except for them.

And you just have
to kind of work in

whatever interaction.

It's just a locking of
eyes or whatever it is,

and hopefully, the
audience pick up on that.

Look, here she comes.

- The other central characters,
Beatrice and Benedick,

are Shakespeare's invention.

But they've become
the stars of the show.

- I sort of fall in love with all
of Shakespeare's characters.

But I guess it's just...
There's a legacy

to Beatrice and Benedick
that you also take on

when you sort of come
to these characters.

- Shakespeare uses
Claudio and Hero

as the young,
idealistic, main thrust

that other characters and other
elements of the plot bounce off,

which makes it quite fun, in a
way, for Benedick and Beatrice

to be the more kind
of subversive, realistic,

older people going through
a similar kind of journey.

- There's an interesting paradox
in the structure of the play,

which is, everything
happens to Hero and Claudio,

but they have
nothing to say about it.

Nothing happens to
Beatrice and Benedick,

and they have
everything to say about it.

- But at the
beginning of the play,

they don't have anything
very nice to say to each other...

Quite the reverse, in fact.

- I wonder that you
will still be talking,

Signior Benedick.
Nobody marks you.

- What, my dear Lady Disdain!

Are you yet living?

- This is the very
first conversation

between Beatrice and Benedick,

and it sets the tone.

It sets up the chemistry,
and it sets up their love-hate,

hate-love,

clearly, desperation
for each other.

- Is it possible
disdain should die

while she hath such meet food
to feed it as Signior Benedick?

- What Shakespeare is suggesting
is that Beatrice and Benedick

have had some kind of
relationship in the past,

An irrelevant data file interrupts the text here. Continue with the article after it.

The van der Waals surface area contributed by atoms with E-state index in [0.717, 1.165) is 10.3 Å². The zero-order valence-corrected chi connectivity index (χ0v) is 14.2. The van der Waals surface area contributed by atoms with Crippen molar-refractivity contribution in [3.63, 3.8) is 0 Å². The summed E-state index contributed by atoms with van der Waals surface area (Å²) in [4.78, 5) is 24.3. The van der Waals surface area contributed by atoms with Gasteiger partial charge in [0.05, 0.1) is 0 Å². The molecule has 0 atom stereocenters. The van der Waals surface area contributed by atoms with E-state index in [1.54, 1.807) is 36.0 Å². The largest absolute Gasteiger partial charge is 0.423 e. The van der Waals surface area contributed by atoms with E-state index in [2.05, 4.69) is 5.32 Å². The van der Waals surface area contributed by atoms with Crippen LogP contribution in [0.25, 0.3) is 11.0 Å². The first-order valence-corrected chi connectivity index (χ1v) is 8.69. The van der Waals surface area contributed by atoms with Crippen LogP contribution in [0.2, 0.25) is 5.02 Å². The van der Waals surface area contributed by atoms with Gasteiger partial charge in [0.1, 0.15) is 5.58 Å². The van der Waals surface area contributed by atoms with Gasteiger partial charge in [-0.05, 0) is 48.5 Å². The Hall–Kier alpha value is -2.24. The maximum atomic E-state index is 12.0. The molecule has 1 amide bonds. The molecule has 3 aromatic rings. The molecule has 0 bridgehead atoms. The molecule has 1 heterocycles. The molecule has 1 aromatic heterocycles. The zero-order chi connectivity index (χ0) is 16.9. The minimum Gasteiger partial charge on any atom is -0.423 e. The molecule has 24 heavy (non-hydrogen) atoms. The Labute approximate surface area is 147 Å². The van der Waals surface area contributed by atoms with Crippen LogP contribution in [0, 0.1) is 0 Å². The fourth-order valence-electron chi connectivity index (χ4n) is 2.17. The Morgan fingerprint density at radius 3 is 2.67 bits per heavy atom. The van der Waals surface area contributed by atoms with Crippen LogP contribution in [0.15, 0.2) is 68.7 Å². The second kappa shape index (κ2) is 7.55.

and it didn't end well.

- The play gives us
hints to a prior liaison,

and there's a sense in which
Beatrice and Benedick's wit

is as a cover for
their vulnerabilities.

- But it is certain I am loved
of all ladies, only you excepted.

And I would I could
find in my heart

that I had not a hard heart,

for, truly, I love none.

- A dear happiness to women.

- They go straight
into their routine,

straight into their, you know,
"I can be quicker than you.

I can insult you even better
than you can insult me."

- They would else
have been troubled

with a pernicious suitor.

I thank God and my cold blood,
I am of your humour for that.

- It’s made very
obvious in the writing

that they pick up
where they last left off

as sparring partners

with unfinished business.

- I know you of old.

- I never knew really
where the relationship starts.

Obviously, it starts
before the play,

and it's obviously
gone on and on,

where they've
rejected each other.

But there's definitely
venom in both characters.

- Whatever may have happened
in Beatrice and Benedick's past,

their relationship now
is spikey and wounded.

- I thank God and my cold
blood, I am of your humour for that.

I'd rather hear my
dog bark at a crow

than a man swear he loves me.

- What they're doing
is trying to figure out

how to be in the same
room as each other,

and they don't know how.
And so this sort of banter

that goes back and
forth goes fathoms deep.

It's years deep of
history with them.

- God keep your
ladyship still in that mind,

save some gentleman or other

shall 'scape a
predestinate scratched face.